AI flow chart comparison

How Do You Create Paper AI?

One of the challenges of board games, and especially more sophisticated historical simulation games, is finding the opponents and the time to play. In the past decade or so, we have seen a shift in the hobby towards games that support more robust solitaire play. But until more recently, most solitaire play felt very luck based, and seemed to have little strategic thought behind it. In short, it rarely felt like playing against a “real” player.

But in 2010, GMT Games published ‘Labyrinth: The War on Terror, 2001-?’ by game designer and CIA national security analyst Volko Ruhnke. And as part of this card-driven two-player boardgame about the complex political and military nature of the War of Terror, there was an option to play the game “solo” using a paper AI to tell the human player what to do in various situations.

The solo flowcharts from Labyrinth

In 2012, GMT and Volko continued their collaboration, launching a new series of ‘COIN’ games, all of which were multiplayer, card-driven boardgames simulating a conflict in history or in current events. And as these award-winning titles continued to be launched, Volko partnered with other talented designers like Brian Train and Harold Buchanan. And the paper AI, now referred to as a solo “bot” (as in “robot”), continued its development as well.

Other designers built up this path, with Mark Herman creating a robust solo bot for the 2nd edition of his famed historical game Empire of the Sun: The Pacific War, 1941-1945

image from Empire of the Sun, by Mark Herman and GMT and via:

Designer VPJ Arponen noted in that:

In a COIN “bot”, the intelligence comes from the fact that the “bot”, so to speak, monitors the board state and makes decisions based on that monitoring. If you look at a COIN “bot” flowchart, you’ll see it’s structured around a set of questions – something like, does a given faction have so many pieces available, or could a given action, taken right now, produce such and such a result. The questions, therefore, as it were, monitor what are supposed to be the essential features of the board state in what comes to the “bot” action selection. Once a particular action gets selected, a host of “if something, then something” type of clauses further refine the execution of the chosen action.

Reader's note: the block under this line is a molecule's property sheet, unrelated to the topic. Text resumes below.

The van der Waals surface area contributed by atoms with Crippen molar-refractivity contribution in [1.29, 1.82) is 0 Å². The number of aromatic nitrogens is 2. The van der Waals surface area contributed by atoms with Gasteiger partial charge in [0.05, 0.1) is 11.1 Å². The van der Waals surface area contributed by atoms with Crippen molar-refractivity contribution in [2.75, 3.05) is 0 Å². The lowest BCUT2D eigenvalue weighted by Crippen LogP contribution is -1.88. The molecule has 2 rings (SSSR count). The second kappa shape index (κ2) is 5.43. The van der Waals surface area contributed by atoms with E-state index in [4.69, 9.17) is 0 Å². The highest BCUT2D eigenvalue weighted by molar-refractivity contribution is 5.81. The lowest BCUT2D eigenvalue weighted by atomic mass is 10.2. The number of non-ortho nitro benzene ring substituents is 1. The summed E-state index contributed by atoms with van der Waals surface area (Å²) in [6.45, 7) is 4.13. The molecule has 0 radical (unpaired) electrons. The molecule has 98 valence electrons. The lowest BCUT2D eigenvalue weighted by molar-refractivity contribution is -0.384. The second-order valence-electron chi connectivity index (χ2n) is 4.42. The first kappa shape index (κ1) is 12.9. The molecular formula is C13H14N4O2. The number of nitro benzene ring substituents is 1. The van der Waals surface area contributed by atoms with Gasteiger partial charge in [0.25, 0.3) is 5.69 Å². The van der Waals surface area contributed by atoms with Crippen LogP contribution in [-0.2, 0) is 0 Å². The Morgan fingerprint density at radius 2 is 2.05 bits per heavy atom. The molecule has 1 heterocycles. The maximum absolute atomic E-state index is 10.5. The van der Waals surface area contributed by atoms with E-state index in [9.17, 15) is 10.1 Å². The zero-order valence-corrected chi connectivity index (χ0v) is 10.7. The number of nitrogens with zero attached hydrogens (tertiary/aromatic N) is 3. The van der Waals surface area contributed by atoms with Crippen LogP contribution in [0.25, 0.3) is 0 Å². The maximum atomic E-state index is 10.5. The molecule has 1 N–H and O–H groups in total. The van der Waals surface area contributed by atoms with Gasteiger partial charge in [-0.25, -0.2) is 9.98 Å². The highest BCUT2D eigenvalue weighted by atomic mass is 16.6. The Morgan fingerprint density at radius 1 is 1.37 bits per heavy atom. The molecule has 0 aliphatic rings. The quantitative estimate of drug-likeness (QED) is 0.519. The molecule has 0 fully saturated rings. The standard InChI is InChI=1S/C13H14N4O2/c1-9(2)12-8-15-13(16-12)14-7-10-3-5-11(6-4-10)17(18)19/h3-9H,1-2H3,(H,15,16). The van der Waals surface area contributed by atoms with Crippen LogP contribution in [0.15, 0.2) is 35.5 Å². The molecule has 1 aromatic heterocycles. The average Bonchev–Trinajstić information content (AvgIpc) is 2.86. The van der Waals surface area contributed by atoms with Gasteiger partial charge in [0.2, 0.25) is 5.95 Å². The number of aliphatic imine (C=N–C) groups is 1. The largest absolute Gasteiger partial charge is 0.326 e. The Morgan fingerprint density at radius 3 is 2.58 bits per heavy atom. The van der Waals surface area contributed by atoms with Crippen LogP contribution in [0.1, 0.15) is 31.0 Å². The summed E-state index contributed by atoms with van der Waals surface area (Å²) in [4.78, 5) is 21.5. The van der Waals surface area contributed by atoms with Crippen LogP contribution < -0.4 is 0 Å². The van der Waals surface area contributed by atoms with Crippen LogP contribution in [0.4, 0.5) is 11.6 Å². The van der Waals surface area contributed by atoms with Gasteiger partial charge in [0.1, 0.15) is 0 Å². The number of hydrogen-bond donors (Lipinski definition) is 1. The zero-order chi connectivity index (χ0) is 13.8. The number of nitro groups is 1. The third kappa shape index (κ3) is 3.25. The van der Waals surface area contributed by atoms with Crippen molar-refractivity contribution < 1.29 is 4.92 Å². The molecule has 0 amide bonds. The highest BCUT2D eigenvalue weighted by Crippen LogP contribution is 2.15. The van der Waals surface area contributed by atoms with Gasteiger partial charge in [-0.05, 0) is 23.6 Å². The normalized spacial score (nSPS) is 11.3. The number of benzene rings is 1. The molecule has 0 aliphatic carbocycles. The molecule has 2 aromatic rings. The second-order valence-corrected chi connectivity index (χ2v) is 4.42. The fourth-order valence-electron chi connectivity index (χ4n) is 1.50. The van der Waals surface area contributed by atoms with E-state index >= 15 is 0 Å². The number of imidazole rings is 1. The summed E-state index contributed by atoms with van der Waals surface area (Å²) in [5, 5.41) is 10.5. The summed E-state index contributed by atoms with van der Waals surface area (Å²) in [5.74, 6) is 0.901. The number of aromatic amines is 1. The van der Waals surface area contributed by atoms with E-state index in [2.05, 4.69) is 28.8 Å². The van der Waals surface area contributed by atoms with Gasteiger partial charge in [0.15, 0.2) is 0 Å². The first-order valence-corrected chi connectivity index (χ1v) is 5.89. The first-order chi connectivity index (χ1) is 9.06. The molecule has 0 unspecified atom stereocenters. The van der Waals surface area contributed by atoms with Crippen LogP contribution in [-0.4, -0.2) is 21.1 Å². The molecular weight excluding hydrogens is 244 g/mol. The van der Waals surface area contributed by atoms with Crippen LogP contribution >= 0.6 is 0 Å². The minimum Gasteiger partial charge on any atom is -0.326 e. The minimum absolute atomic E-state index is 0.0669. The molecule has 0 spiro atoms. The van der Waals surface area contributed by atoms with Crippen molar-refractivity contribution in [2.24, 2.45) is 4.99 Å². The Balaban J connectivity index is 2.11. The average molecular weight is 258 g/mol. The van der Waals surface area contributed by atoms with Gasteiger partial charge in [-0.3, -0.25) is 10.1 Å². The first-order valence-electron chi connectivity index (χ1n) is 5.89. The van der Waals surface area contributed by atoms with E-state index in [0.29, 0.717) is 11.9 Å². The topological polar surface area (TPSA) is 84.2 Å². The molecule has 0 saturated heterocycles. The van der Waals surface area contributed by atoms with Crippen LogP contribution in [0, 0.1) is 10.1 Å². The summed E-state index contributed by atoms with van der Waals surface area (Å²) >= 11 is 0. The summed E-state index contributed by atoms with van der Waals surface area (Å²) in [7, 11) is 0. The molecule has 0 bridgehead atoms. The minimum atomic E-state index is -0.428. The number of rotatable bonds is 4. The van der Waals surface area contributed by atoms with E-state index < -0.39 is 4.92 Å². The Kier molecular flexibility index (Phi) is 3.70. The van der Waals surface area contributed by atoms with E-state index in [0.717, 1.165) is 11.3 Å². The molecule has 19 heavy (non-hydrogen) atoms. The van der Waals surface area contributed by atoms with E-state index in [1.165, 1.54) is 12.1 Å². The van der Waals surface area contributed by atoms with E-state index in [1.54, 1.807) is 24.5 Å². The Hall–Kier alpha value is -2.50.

The result is a “bot” that with a few rules exceptions, plays the game like a human player would – only not always quite as creatively and flexibly as a human player.

In some ways, most COIN games resemble chess: you’ve got to be thinking a few turns ahead and strategically place your pieces such that you enable some critical actions of your own while you prevent your enemies from undertaking actions that damage you. It is my view that the “bots” only manage to provide the superb solitaire experience that they do, because they are intelligent enough to deal with this chess-like quality of the game. Without such an ability, the solo play would not be the same. 

So looking at this from a GDT lens, we can see that the AI bot designers are trying to replace the experience of having another player at the table. There is a firm set of rules (Mechanics from the MDAO framework) that cause some different and hopefully better situations (Dynamics from MDAO) that engender better feelings (Aesthetics from MDAO) in the human player. And what is the desired Outcome? To feel like the game is playing “harder” without relying on either random die rolls or “cheating” by giving the AI bot advantages that the solo human player wouldn’t normally have.

And this is not simply for replacing a second player in a two player game. In some COIN games there can be three different solo bots, with each “playing” a faction in what is normally a four person game. Or perhaps a group of three human players wants to use a solo bot to play the fourth faction in the game.

These solo bots continue to improve in both efficacy and ease-of-use, and will be an interesting trend to watch.